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Nifedipine-insensitive vasoconstriction of pressurised rat basilar arteries

A. Ellis and C.E. Hill, John Curtin School of Medical Science, The Australian National University, Canberra, ACT 0200, Australia.

Cerebrovascular constriction depends on influx of calcium through voltage dependent calcium channels (VDCCs). Although L-type channels are often attributed to this process, we have previously identified a role for nifedipine-insensitive VDCCs in regulating cerebrovascular tone in juvenile rats (Navarro-Gonzalez et al., 2009). Here we have extended these studies to adult rat basilar arteries, in which the effect of VDCC blockers was tested against vasoconstriction induced by intraluminal pressure, receptor activation (thromboxane mimetic, U46619; 0.11μM) and depolarisation (10-120mM [K+]o). The selective L-type channel blocker, nifedipine (0.1, 1μM), substantially inhibited pressure-induced constriction, whereas the putative T-type channel blocker, mibefradil, inhibited myogenic tone at low concentration (1μM) but produced paradoxical constriction at high concentration (10μM). A mibefradil analogue, NNC-550396 (3, 10μM), inhibited constriction at both concentrations. However, effects of either mibefradil or NNC-550396 showed considerable overlap with nifedipine, indicating dual L and T actions of both inhibitors. Consequently, experiments were performed with sequential application of nifedipine (1μM) followed by mibefradil (1μM). Under these conditions, mibefradil caused additional relaxation over that produced by nifedipine (n=5, P<0.001), suggesting a component of tone that is resistant to L-type VDCC inhibition but sensitive to T-type channel inhibition. While U46619-induced constrictions were insensitive to nifedipine or mibefradil, constrictions to high [K+]o, that were not reliant on intracellular calcium (blocked by 10μM U73122), were reduced by nifedipine, leaving a small but significant residual component. We conclude that rat cerebral arteries employ both L- and T-type calcium channels to regulate vascular tone, however the non-specific actions of putative T-type channel blockers necessitate caution in their use when arguing for a role in vascular function.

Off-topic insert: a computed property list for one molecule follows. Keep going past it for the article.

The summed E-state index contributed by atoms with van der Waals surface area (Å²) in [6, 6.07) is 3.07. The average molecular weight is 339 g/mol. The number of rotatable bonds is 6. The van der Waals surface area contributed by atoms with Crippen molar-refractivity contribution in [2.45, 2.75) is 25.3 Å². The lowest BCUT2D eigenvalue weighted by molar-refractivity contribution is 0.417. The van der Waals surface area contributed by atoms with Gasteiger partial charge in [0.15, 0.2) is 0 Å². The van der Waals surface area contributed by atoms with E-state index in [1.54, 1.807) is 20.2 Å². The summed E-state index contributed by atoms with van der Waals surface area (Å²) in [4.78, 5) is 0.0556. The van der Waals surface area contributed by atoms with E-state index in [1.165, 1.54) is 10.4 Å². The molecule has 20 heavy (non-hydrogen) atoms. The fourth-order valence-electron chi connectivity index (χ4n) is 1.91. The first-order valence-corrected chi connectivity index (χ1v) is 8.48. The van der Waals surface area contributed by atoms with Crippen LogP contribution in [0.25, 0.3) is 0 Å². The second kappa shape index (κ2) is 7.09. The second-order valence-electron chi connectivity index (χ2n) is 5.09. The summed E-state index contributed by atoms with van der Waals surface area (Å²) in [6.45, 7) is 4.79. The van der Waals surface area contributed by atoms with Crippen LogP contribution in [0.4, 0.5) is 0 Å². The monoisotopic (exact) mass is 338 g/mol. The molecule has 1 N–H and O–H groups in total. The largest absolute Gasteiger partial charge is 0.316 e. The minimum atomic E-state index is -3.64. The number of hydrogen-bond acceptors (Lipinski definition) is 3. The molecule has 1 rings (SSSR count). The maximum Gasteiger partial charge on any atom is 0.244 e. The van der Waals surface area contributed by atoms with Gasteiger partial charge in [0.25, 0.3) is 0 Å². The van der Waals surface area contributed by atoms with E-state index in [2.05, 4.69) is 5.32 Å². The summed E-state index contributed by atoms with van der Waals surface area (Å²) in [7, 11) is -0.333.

Navarro-Gonzalez, MF et al. (2009) Clin. Exp. Physiol. Pharmacol. 36: 55-66.